Much of the building work is financed from the public purse, so public servants have a choice of weapons against construction companies. To withhold planning permission is one thing, affecting only those working for the private sector. It makes little sense to keep building workers waiting for three years for a permit when 40 per cent of them are already on the dole.

But greater tribulations are in store for those who land a public contract. The local government forces them to sign up for all kinds of conditions at work, such as the stipulated minimum wage of DM18 (pounds 6.20) an hour, which could easily be undercut by foreign workers. And upon completion comes the big surprise: the city does not pay up.

The city does not shirk its responsibilities every time, only in 76 per cent of cases. Invariably, the bureaucrats cite the companies' failure to fill out the forms properly as the reason for non-payment on time. In reality, the procedure has more to do with Berlin's rickety finances than with accounting techniques. "I have a feeling that they are constantly juggling with these bills, settling only those that are the most urgent," says Rolf Sterzel, manager of Fachgemeinschaft Bau, the lobby group for the construction sector. "There is a sour mood in the industry."

Most of the firms will not sue, because they are afraid of losing future contracts. But many go under, adding up to 10,000 workers a month to the dole queues. Some 350 construction companies go bust every quarter, squeezed by lack of liquidity and banks' demands for ever-higher interest premiums. Building is an activity fraught with risks, and the banks will not shoulder them alone.

Some of the city's destructive interventions are not pre-meditated. Essentially, the problem is that the administrators are not very good at administering. Berlin is a chimera with a strange history, of two halves being fused artificially in haste at the end of the Cold War.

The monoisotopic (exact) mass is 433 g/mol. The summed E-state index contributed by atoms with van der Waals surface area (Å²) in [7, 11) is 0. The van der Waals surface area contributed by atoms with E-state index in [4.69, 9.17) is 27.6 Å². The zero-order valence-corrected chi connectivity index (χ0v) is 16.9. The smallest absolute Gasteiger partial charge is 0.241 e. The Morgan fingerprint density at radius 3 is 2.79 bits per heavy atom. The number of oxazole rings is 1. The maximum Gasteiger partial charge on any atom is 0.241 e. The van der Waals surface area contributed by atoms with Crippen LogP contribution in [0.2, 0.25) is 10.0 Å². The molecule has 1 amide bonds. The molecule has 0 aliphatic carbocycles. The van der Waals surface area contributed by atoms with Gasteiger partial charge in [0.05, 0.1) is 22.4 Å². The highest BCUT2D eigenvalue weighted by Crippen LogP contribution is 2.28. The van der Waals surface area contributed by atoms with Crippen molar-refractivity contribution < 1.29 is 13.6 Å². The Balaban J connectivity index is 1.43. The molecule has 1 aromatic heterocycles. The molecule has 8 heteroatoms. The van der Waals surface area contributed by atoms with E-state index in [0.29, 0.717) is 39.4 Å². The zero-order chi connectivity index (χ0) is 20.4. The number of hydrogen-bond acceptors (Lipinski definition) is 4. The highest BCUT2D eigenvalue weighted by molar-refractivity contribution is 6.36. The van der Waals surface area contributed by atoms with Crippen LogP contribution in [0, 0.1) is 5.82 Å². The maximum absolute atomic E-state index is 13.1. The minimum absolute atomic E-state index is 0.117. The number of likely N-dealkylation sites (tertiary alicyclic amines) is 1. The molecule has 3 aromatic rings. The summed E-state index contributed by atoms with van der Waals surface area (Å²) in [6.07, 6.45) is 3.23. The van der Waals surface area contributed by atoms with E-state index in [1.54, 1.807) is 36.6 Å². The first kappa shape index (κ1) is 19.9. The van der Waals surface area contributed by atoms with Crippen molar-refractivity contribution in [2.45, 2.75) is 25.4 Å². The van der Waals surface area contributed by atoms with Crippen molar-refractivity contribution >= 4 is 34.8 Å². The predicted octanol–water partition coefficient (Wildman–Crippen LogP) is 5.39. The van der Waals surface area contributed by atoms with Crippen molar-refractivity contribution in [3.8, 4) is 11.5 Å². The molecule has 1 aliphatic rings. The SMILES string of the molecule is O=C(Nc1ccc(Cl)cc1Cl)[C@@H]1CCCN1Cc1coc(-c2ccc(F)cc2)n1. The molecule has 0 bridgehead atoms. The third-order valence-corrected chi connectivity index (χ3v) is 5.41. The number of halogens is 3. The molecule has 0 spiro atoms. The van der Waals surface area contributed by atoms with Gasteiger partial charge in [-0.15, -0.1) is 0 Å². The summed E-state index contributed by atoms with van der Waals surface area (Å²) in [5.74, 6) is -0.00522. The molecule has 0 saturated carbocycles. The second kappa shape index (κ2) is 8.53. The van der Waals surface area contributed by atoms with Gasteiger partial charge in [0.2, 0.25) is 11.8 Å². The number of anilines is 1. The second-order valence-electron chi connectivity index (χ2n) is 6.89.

In the east had reigned bureaucrats versed in the Communist school, and weaned off common sense at a tender age to ensure complete alienation from the human race. West Berlin was also a weird creature, an entity kept afloat by subsidies from West Germany, condemned to a sham prosperity by the political interests of the Free World.

After reunification, the groups of administrators were forged together, discarding only those who had worked for the Communist secret police. You meet remnants of this jolly band when you try to register as a foreigner. The relevant office is in the east, staffed by people who have not heard of the EU, and do not seem to appreciate that not all foreigners are without rights. The other lot are little better. "One hears, though I have no proof of this, that second-rate bureaucrats poured into Berlin from the West because of the vacancies after re-unification," says Mr Sterzel.

Wherever they are from, we are stuck with them. The good news is that they are learning as they go along. "Bureaucracy in Berlin has improved a lot in recent years," says Klaus Rogge, head of a construction firm employing 250. But not fast enough.

Two large multi-nationals, Daimler-Benz and Sony, rushed into the empty centre of Berlin after the Wall fell, to build headquarters on the legendary Potsdamer Platz. Their shopping arcades, hotels and cinemas, are almost complete. The transport links - roads and underground railway lines - will not be ready for a long time.